How to design and produce an art catalogue

Rose designer Harry Bingham walks through the creative process of making a catalogue for London's Serpentine Gallery.

British design agency Rose was commissioned to design a catalogue to commemorate Smiljan Radic's Pavilion structure at London's Serpentine Gallery. The idea was to pay homage to the architect's creative process by resembling one of his sketch-filled notebooks. Designer Harry Bingham explains…

The summer Pavilion at the Serpentine Gallery in London's Hyde Park is a highlight of the London art scene. The impressive and provocative 2014 commission by world-renowned Chilean architect Smiljan Radic, continues its tradition of cultural shock.

The Gallery invited Rose to collaborate with Radic on an accompanying catalogue to commemorate the Pavilion. He is a prolific sketcher and note-maker, and fills endless Moleskine notebooks with his thoughts and inspirations.

The resulting recommendations for the catalogue, its format and the most appropriate way to editorially convey the eclectic content and media within, felt like a fitting culmination of his vision for this ambitious project…

You can either follow this walkthrough using the short video, above, or via the written steps below...

01. Know your subject

A pivotal part of the process in designing any art catalogue is becoming familiar with the subject matter. In this case, the architect's precious sketchbooks informed the design of the book; they became an important feature in the content and the final catalogue took on the same A6 format.

02. Flexible grid

After defining the format, in this case A6, we created the most appropriate grid for the content. This content varied considerably from long essays, to imagery-driven sections.

This variety led us to a flexible system that worked in both portrait and landscape, which is another key feature in Smiljan's process work.

03. Typeface selection

Further to defining the grid, our choice of typeface was key to creating a refined solution. We wanted a clean, contemporary face that would not conflict with the characterful imagery associated with the work. Avenir gave the refined subtlety we were aiming for, while retaining legibility at small sizes.

04. Defining sections

Having defined simple rules for the catalogue, we were then able to create defined sections within the book. On reading the book, the orientation changes several times, in particular when viewing images from Smiljan's design process, to further accentuate the association with his sketchbooks.

05. Using landscape

The interview with Smiljan was a particularly great opportunity to utilise the landscape orientation of the catalogue. The shorter bursts of text fall nicely in two narrow columns, and allow for full-bleed landscape imagery to occupy the opposing page.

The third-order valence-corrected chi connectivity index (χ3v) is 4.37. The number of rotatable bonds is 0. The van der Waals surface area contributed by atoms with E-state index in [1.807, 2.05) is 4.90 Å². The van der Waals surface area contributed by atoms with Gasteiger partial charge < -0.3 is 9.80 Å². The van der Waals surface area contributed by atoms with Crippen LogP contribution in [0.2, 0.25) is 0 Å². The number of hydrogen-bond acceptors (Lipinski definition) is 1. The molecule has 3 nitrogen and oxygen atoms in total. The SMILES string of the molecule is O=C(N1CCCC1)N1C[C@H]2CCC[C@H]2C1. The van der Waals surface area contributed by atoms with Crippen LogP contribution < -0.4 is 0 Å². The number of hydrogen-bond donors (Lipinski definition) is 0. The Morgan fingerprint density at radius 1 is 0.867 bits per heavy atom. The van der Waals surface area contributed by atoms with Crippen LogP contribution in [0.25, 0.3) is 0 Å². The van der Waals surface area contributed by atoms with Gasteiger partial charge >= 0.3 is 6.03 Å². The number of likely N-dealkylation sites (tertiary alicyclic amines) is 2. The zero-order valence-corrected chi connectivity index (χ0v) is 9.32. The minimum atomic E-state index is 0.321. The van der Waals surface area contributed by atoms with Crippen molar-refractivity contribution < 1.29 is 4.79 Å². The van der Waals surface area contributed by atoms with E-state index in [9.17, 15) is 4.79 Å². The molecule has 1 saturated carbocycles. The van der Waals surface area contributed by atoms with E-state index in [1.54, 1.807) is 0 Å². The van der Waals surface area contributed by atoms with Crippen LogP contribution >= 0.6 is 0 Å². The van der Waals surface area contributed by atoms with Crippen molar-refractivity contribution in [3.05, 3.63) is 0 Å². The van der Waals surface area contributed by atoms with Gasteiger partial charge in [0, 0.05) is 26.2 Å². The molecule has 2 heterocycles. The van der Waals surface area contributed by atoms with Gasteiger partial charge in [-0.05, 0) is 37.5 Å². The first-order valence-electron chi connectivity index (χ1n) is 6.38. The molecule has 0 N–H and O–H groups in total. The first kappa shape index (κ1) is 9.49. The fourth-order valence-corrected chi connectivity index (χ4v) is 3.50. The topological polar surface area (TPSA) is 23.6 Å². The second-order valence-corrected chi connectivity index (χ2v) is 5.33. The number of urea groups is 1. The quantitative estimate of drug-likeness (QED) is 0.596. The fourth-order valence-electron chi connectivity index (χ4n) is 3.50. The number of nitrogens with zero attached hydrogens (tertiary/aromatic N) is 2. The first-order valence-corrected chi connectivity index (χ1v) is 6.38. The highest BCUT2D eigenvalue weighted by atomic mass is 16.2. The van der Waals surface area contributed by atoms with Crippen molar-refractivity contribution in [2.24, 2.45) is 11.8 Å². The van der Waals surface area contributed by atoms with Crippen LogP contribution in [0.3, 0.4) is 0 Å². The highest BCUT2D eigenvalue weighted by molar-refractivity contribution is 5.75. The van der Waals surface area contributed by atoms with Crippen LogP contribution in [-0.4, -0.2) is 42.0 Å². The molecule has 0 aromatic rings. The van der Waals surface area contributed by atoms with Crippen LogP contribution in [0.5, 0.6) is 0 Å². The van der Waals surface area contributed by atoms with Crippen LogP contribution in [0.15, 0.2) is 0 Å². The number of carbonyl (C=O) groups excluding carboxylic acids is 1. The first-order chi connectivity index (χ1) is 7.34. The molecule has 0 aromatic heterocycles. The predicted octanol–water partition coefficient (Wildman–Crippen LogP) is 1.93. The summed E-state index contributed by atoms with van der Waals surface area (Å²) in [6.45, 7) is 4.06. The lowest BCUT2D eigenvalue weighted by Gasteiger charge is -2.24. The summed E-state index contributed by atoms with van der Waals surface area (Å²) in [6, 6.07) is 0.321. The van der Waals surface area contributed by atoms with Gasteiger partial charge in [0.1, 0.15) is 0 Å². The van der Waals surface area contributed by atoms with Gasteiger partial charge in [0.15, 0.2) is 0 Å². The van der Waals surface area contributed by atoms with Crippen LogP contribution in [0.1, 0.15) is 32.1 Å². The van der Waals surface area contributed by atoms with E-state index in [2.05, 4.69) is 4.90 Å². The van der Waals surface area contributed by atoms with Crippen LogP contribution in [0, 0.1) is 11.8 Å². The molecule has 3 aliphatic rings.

06. Typographic details

Typography is incredibly important when designing publications like this, and we spent considerable time working with the chosen typeface and the specified grid.

We wanted to find the best settings (such as hyphenation and justification) to achieve a pleasing rhythm for the book without any unsightly gaps or rivers.

07. Process of development

The whole book follows the chronology of Smiljan's process, from initial sketches, to maquettes and models, to images of the final pavilion itself.

This creates a very enjoyable process for the reader as they eventually discover the final form of the pavilion towards the latter pages of the catalogue.

08. Stock considerations

There were several important decisions to make when printing the book. The text stock needed to hold images well with minimal show-through, but also light in weight to keep a narrow profile in the final format. We selected end papers to emulate the limestone boulders supporting the pavilion.

09. Rounded corners

We chose to utilise rounded corners as another association with the architect's sketchbooks. We also decided to have exposed grey-board on show around the edge of the cover; this aligns with Smiljan's vision that the pavilion should feel unfinished and rustic in its appearance.

Since 1999, Rose's work has received more than 100 global creative accolades, including Best of Show at CA's inaugural Brand Impact Awards. Have you entered your best branding to 2015's scheme?

Half-price CA subscription offer!

To celebrate 2015 degree show season, you can get an incredible 50 per cent off an annual subscription to Computer Arts magazine. For £39 you'll receive 12 months of industry insight, opinion and inspiration, delivered to your door.

Plus: sign up by 7 July 2015 and you'll receive Computer Arts' New Talent issue, featuring an extensive guide to 2015's most outstanding design graduates.

Liked this? Try these…